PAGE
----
While the world’s attention has focused on Iran’s nuclear ambitions, other players in the Middle East have been laying their own plans to develop nuclear power to meet future energy needs.
Saudi Arabia, the most ambitious of the group, has announced plans to build 16 reactors over the next several decades, providing a projected 15% of the country’s electricity possibly as early as 2032, according to a Saudi government website. The estimated cost of the program: more than $80 billion, according to an analysis of the plans by Ali Ahmad, a research fellow and lecturer on energy policy at Princeton University. Mr. Ahmad says he based his calculation on a roughly $5 billion price tag for each reactor. Saudi officials close to the program declined to comment.
Advocates of a Saudi nuclear program say it will be essential for the oil-rich kingdom to preserve its strong and stable economy, environment and standard of living. What’s more, the country’s nuclear ambitions fit the political and diplomatic role it sees for itself in the Middle East as the strategic leader of the Arab world.
“There’s a strategic competition going on with Iran,” says Jim Krane, energy researcher at Rice University’s Baker Institute in Houston. “This is very important for Saudi Arabia.”
It is a quest fraught with challenges. In addition to facing huge construction costs and the usual environmental and safety concerns, the desert country lacks a pool of native nuclear-engineering talent, and must come up with vast amounts of water for the plants to operate. Like Iran, it also will have to contend with questions about whether its ambitions are totally peaceful.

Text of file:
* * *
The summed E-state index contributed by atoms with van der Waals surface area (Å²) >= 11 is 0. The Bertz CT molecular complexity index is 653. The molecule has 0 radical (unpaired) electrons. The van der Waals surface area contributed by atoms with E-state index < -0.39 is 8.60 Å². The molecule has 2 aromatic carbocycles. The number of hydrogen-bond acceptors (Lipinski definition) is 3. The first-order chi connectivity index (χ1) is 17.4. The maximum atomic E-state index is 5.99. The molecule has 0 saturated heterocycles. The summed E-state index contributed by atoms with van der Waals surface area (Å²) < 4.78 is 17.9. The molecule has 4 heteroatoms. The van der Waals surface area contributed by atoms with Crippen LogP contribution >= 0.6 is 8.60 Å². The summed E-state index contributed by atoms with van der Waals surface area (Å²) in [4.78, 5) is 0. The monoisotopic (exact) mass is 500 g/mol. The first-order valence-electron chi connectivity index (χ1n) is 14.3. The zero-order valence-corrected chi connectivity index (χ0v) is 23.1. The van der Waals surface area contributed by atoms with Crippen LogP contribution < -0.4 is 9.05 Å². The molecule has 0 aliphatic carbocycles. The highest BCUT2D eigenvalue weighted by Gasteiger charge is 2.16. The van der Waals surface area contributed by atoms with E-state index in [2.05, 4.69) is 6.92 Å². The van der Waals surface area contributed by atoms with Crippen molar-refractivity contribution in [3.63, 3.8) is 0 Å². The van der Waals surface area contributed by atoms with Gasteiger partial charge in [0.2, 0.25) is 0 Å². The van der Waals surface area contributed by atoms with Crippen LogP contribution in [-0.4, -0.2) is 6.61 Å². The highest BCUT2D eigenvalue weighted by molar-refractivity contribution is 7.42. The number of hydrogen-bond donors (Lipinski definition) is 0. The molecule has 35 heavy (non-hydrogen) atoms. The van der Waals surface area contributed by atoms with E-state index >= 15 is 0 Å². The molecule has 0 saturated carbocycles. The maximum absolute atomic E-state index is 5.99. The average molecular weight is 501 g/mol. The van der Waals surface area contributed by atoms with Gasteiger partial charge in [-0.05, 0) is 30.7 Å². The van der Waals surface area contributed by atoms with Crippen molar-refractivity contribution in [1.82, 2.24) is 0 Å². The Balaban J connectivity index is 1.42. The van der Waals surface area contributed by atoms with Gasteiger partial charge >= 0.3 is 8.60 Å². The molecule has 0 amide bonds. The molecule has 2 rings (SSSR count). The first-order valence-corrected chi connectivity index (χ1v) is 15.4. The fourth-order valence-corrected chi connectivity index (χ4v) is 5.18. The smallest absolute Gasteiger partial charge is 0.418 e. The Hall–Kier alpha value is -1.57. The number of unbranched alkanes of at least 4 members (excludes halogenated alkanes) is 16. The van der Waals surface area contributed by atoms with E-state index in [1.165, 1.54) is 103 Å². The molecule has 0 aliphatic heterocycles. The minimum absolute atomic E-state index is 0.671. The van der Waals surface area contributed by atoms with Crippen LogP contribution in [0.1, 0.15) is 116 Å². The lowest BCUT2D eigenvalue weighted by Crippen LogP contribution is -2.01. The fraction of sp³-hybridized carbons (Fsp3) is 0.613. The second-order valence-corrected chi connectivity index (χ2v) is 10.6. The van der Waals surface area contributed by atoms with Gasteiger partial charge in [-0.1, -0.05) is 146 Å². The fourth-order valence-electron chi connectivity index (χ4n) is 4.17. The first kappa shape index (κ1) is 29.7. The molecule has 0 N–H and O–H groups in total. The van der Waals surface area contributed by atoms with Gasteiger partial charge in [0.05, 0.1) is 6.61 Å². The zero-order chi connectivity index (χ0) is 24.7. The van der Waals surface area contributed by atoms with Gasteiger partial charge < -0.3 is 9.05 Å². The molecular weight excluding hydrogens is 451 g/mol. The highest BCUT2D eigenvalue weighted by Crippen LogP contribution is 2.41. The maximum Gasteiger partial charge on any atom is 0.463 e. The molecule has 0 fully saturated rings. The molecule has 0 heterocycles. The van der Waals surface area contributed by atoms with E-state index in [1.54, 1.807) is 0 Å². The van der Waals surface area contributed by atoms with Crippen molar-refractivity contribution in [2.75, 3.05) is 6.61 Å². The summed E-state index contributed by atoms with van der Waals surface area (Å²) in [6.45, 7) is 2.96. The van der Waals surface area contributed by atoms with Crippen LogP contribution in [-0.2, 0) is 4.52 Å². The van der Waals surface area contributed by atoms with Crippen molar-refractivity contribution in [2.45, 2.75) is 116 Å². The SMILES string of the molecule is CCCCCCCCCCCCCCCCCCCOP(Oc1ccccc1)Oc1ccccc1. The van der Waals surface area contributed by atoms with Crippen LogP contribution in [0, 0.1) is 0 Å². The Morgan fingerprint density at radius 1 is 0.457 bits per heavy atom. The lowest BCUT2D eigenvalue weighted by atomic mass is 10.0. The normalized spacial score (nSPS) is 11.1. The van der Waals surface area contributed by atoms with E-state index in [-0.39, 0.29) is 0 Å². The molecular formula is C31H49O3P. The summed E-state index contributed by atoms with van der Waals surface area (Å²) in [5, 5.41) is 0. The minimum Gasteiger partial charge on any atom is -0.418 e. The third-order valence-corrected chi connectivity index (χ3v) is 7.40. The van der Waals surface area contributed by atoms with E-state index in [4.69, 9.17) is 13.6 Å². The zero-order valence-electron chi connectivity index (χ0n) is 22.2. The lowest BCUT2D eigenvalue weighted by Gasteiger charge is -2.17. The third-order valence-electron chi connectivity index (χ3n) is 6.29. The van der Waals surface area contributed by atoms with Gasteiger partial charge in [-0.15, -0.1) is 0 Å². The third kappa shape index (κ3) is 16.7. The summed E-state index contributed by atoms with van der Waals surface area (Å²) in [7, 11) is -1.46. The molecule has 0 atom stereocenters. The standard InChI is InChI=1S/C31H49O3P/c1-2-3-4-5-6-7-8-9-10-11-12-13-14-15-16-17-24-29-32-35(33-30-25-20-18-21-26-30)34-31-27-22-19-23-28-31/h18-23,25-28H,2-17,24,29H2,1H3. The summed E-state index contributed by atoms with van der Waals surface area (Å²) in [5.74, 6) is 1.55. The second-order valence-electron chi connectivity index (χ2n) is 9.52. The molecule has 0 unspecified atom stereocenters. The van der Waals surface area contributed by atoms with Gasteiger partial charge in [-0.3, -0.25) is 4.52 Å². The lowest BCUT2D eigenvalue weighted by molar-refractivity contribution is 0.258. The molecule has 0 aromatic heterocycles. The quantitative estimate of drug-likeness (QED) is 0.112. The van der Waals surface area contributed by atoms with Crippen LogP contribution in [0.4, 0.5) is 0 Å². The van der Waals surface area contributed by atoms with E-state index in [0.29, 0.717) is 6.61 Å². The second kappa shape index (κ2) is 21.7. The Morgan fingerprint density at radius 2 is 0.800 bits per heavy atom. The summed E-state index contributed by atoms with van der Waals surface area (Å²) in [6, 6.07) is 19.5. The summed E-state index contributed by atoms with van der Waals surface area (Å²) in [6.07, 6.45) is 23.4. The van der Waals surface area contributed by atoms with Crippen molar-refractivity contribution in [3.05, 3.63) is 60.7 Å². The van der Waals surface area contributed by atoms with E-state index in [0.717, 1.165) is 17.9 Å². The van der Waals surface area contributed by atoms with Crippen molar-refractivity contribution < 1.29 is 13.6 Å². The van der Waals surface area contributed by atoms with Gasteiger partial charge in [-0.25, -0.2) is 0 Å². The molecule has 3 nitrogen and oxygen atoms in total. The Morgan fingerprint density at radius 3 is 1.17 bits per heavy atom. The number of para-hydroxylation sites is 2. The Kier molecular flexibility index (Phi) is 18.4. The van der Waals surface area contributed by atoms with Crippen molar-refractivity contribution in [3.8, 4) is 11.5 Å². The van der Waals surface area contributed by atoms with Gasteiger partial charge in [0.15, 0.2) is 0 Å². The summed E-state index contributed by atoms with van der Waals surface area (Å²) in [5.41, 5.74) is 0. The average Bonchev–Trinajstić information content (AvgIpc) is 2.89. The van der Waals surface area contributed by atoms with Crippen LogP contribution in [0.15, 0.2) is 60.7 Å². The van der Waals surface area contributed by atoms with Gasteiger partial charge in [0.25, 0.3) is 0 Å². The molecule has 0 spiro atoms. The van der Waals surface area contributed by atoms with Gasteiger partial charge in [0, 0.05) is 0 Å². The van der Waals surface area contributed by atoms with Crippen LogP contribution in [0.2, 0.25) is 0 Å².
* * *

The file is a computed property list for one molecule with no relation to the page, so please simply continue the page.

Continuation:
Nuclear energy is increasingly seen as a necessary part of the energy mix for the entire region. For oil importers such as Egypt and Jordan, it offers greater energy security. Oil-rich states such as Saudi Arabia and the United Arab Emirates, meanwhile, also want to diversify their energy mix and keep as much oil as possible available for export. These wealthier countries with their more advanced economies face growing demand for air-conditioning and fresh water as well, needs currently met largely with desalination.
Plans for nuclear power in the Arab Mideast go back to 2006, when the six-member Gulf Cooperation Council—Bahrain, Kuwait, Oman, Qatar, Saudi Arabia and the United Arab Emirates—began to study the feasibility for a nuclear program to help serve the region’s domestic electricity and desalination needs.
The UAE began construction on a 5.6-gigawatt power plant at Barakah near Abu Dhabi in 2012. The first of four reactors is scheduled to begin operation in 2017. The three other reactors are scheduled to begin operating by 2020, according to the World Nuclear Association.
Saudi Arabia, meanwhile, has signed nuclear cooperation agreements with France, South Korea, China, Argentina and Russia, according to the website of the King Abdullah City for Atomic and Renewable Energy, or K.A. CARE, which was established by the Saudi government in 2010 to support the development of nuclear and renewable energy in Saudi Arabia.